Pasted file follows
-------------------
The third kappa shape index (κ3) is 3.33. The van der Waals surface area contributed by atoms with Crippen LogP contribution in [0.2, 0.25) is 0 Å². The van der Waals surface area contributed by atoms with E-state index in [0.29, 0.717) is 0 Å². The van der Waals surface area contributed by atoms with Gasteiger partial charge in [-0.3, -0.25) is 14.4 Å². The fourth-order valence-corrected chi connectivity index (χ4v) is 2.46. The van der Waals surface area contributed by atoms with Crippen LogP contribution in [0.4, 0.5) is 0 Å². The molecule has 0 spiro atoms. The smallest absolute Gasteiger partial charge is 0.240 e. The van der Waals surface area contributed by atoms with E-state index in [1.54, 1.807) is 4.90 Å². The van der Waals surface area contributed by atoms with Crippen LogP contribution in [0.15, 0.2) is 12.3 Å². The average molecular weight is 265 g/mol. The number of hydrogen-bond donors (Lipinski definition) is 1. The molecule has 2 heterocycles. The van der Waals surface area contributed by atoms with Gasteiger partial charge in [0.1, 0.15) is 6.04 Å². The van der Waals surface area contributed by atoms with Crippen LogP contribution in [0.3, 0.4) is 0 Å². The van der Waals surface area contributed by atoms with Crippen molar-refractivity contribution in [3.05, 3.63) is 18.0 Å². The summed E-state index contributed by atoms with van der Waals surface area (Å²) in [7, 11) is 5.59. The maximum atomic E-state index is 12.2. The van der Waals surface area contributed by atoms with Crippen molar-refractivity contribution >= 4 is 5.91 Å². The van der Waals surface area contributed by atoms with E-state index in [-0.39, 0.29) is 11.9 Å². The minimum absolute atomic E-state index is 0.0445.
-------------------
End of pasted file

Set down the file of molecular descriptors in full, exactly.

The third kappa shape index (κ3) is 3.33. The van der Waals surface area contributed by atoms with Crippen LogP contribution in [0.2, 0.25) is 0 Å². The van der Waals surface area contributed by atoms with E-state index in [0.29, 0.717) is 0 Å². The van der Waals surface area contributed by atoms with Gasteiger partial charge in [-0.3, -0.25) is 14.4 Å². The fourth-order valence-corrected chi connectivity index (χ4v) is 2.46. The van der Waals surface area contributed by atoms with Crippen LogP contribution in [0.4, 0.5) is 0 Å². The molecule has 0 spiro atoms. The smallest absolute Gasteiger partial charge is 0.240 e. The van der Waals surface area contributed by atoms with E-state index in [1.54, 1.807) is 4.90 Å². The van der Waals surface area contributed by atoms with Crippen LogP contribution in [0.15, 0.2) is 12.3 Å². The average molecular weight is 265 g/mol. The number of hydrogen-bond donors (Lipinski definition) is 1. The molecule has 2 heterocycles. The van der Waals surface area contributed by atoms with Gasteiger partial charge in [0.1, 0.15) is 6.04 Å². The van der Waals surface area contributed by atoms with Crippen LogP contribution in [0.3, 0.4) is 0 Å². The van der Waals surface area contributed by atoms with Crippen molar-refractivity contribution in [3.05, 3.63) is 18.0 Å². The summed E-state index contributed by atoms with van der Waals surface area (Å²) in [7, 11) is 5.59. The maximum atomic E-state index is 12.2. The van der Waals surface area contributed by atoms with Crippen molar-refractivity contribution >= 4 is 5.91 Å². The van der Waals surface area contributed by atoms with E-state index in [-0.39, 0.29) is 11.9 Å². The minimum absolute atomic E-state index is 0.0445.